Unlock The Hidden Value In Your Three Lines Of Defense

Chris Grundy

Making business software choices is no easy task. Typically you know you have a problem to fix, a regulation to meet, or an idea that some manual, administrative, business process, or organizational function can be made better through the use of new or improved software. But sometimes it’s difficult to say for certain just what benefit will be felt after new software is implemented, unless you have the stamina to perform a solid business review, build a business case, and then after implementing, perform a comparative review.

But I’ll hazard a guess that for many organizations, such benchmarks are never set, and even if they are, post-implementation reviews are not even pursued … because let’s face it, there’s a need to get on with business. But frankly, that’s not an attitude that I take, because if we can’t learn from the past, good or bad, then how can we improve for the future?

What is business value?

I got to thinking, “what is business value and how does one measure value creation?” after reading a really interesting blog recently from my colleague, Nico Kohler, who wrote about the business benefits that might potentially be felt by organization implementing software solutions to address the three lines of defense. Nico cited benefits as residing in “accountability, oversight, and assurance,” including positive impacts in terms of an early recognition of emerging risks and opportunities, more intelligent risk responses, an end to reputation loss, as well as better use of risk and assurance resources. And of course, the value creation potential in this model goes further than the usual assessment of point-software solutions, because it crosses business process boundaries. So it is even more complex to determine value when you are implementing integrated solutions across multiple silos.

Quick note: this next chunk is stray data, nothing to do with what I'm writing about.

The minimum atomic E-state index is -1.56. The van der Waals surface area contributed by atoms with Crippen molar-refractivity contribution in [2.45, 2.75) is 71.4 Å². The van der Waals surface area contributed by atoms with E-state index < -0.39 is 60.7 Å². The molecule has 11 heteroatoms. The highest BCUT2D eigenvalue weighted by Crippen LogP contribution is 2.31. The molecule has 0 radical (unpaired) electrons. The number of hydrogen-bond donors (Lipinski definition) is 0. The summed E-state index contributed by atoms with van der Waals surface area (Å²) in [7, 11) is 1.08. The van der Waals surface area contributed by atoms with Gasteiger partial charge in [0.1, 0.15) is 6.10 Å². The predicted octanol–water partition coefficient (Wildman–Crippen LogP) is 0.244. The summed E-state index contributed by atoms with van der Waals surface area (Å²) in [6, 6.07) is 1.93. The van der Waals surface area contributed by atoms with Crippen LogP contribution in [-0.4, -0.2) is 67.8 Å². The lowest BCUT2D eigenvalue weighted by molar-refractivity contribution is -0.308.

It’s clear from Nico’s thoughts that business value isn’t just about building an ROI business case, which is a performance measure used to evaluate the efficiency of an investment relative to the investment’s cost. It is important, but it’s just one factor of many that one must consider when evaluating overall business value creation.

For clarity, I’m using the term “business value” in a way that’s intended to convey value creation benefits to a business, rather than the worth of a business (which is an equally valid use of the term). And the value creation potential open to businesses is not limited to financial impacts, but rather, I think, should also include other aspects relating to efficiencies, productivity, management, partnerships, culture, customer satisfaction, and employee well-being.

Where is value felt?

If you have read or seen customer stories about software use, such as this excellent video of Honeywell or this case study about Exxaro, you’ll notice that generally, organizations don’t focus, or aren’t willing to share the financial metrics about software use. They are more likely to focus on less easily quantified, but no less important benefits. For example, they’ll assess efficiencies, reductions in manual processes and errors (i.e., greater accuracy), a better experience for employees, speedier responses to customer enquiries, and better, more quickly available reporting for management to support informed decisions.